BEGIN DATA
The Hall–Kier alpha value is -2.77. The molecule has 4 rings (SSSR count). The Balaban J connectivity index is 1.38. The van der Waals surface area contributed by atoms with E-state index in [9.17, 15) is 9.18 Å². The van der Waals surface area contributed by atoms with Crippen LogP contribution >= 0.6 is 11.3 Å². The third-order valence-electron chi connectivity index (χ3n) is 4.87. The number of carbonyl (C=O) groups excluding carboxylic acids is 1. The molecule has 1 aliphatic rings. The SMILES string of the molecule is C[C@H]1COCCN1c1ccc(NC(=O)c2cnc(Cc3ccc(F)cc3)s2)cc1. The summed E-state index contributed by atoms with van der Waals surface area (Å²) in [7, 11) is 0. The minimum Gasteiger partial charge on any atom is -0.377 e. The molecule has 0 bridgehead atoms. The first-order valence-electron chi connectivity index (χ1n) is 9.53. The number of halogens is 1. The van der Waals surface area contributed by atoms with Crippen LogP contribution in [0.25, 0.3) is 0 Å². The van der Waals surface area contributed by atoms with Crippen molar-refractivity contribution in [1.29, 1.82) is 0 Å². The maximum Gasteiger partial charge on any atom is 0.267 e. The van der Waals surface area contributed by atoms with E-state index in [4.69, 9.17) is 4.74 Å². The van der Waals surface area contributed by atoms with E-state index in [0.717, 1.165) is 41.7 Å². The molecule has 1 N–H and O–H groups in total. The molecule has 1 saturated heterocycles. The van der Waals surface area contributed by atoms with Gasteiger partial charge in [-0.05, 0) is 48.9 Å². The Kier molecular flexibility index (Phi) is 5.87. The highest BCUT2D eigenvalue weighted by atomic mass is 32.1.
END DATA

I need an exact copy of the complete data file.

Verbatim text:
The Hall–Kier alpha value is -2.77. The molecule has 4 rings (SSSR count). The Balaban J connectivity index is 1.38. The van der Waals surface area contributed by atoms with E-state index in [9.17, 15) is 9.18 Å². The van der Waals surface area contributed by atoms with Crippen LogP contribution >= 0.6 is 11.3 Å². The third-order valence-electron chi connectivity index (χ3n) is 4.87. The number of carbonyl (C=O) groups excluding carboxylic acids is 1. The molecule has 1 aliphatic rings. The SMILES string of the molecule is C[C@H]1COCCN1c1ccc(NC(=O)c2cnc(Cc3ccc(F)cc3)s2)cc1. The summed E-state index contributed by atoms with van der Waals surface area (Å²) in [7, 11) is 0. The minimum Gasteiger partial charge on any atom is -0.377 e. The molecule has 0 bridgehead atoms. The first-order valence-electron chi connectivity index (χ1n) is 9.53. The number of halogens is 1. The van der Waals surface area contributed by atoms with Crippen LogP contribution in [0.25, 0.3) is 0 Å². The van der Waals surface area contributed by atoms with Crippen molar-refractivity contribution in [1.29, 1.82) is 0 Å². The maximum Gasteiger partial charge on any atom is 0.267 e. The van der Waals surface area contributed by atoms with E-state index in [4.69, 9.17) is 4.74 Å². The van der Waals surface area contributed by atoms with E-state index in [0.717, 1.165) is 41.7 Å². The molecule has 1 N–H and O–H groups in total. The molecule has 1 saturated heterocycles. The van der Waals surface area contributed by atoms with Gasteiger partial charge in [-0.05, 0) is 48.9 Å². The Kier molecular flexibility index (Phi) is 5.87. The highest BCUT2D eigenvalue weighted by atomic mass is 32.1.